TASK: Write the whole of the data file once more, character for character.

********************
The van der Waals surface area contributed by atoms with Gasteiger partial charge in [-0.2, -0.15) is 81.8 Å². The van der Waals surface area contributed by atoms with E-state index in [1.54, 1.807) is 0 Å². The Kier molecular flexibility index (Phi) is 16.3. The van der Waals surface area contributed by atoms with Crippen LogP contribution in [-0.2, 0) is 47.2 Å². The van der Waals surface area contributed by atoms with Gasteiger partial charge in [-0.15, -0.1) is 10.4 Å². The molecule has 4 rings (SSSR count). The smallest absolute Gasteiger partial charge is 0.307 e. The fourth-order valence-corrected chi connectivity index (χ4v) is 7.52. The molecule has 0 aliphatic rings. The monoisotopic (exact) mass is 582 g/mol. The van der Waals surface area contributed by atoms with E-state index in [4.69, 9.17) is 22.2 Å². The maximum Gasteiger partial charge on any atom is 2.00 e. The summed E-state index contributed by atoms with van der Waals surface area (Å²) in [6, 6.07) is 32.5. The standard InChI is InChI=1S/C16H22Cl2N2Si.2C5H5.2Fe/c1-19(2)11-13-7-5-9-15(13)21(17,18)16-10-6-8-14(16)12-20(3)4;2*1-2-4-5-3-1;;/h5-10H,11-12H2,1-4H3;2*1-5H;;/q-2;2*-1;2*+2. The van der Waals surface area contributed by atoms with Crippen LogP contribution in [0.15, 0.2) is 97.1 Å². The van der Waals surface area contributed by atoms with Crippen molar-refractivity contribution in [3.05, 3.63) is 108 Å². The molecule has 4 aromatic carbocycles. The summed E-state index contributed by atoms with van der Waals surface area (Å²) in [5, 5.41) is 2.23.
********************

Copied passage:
The van der Waals surface area contributed by atoms with Gasteiger partial charge in [-0.2, -0.15) is 81.8 Å². The van der Waals surface area contributed by atoms with E-state index in [1.54, 1.807) is 0 Å². The Kier molecular flexibility index (Phi) is 16.3. The van der Waals surface area contributed by atoms with Crippen LogP contribution in [-0.2, 0) is 47.2 Å². The van der Waals surface area contributed by atoms with Gasteiger partial charge in [-0.15, -0.1) is 10.4 Å². The molecule has 4 rings (SSSR count). The smallest absolute Gasteiger partial charge is 0.307 e. The fourth-order valence-corrected chi connectivity index (χ4v) is 7.52. The molecule has 0 aliphatic rings. The monoisotopic (exact) mass is 582 g/mol. The van der Waals surface area contributed by atoms with E-state index in [4.69, 9.17) is 22.2 Å². The maximum Gasteiger partial charge on any atom is 2.00 e. The summed E-state index contributed by atoms with van der Waals surface area (Å²) in [6, 6.07) is 32.5. The standard InChI is InChI=1S/C16H22Cl2N2Si.2C5H5.2Fe/c1-19(2)11-13-7-5-9-15(13)21(17,18)16-10-6-8-14(16)12-20(3)4;2*1-2-4-5-3-1;;/h5-10H,11-12H2,1-4H3;2*1-5H;;/q-2;2*-1;2*+2. The van der Waals surface area contributed by atoms with Crippen LogP contribution in [0.15, 0.2) is 97.1 Å². The van der Waals surface area contributed by atoms with Crippen molar-refractivity contribution in [3.05, 3.63) is 108 Å². The molecule has 4 aromatic carbocycles. The summed E-state index contributed by atoms with van der Waals surface area (Å²) in [5, 5.41) is 2.23.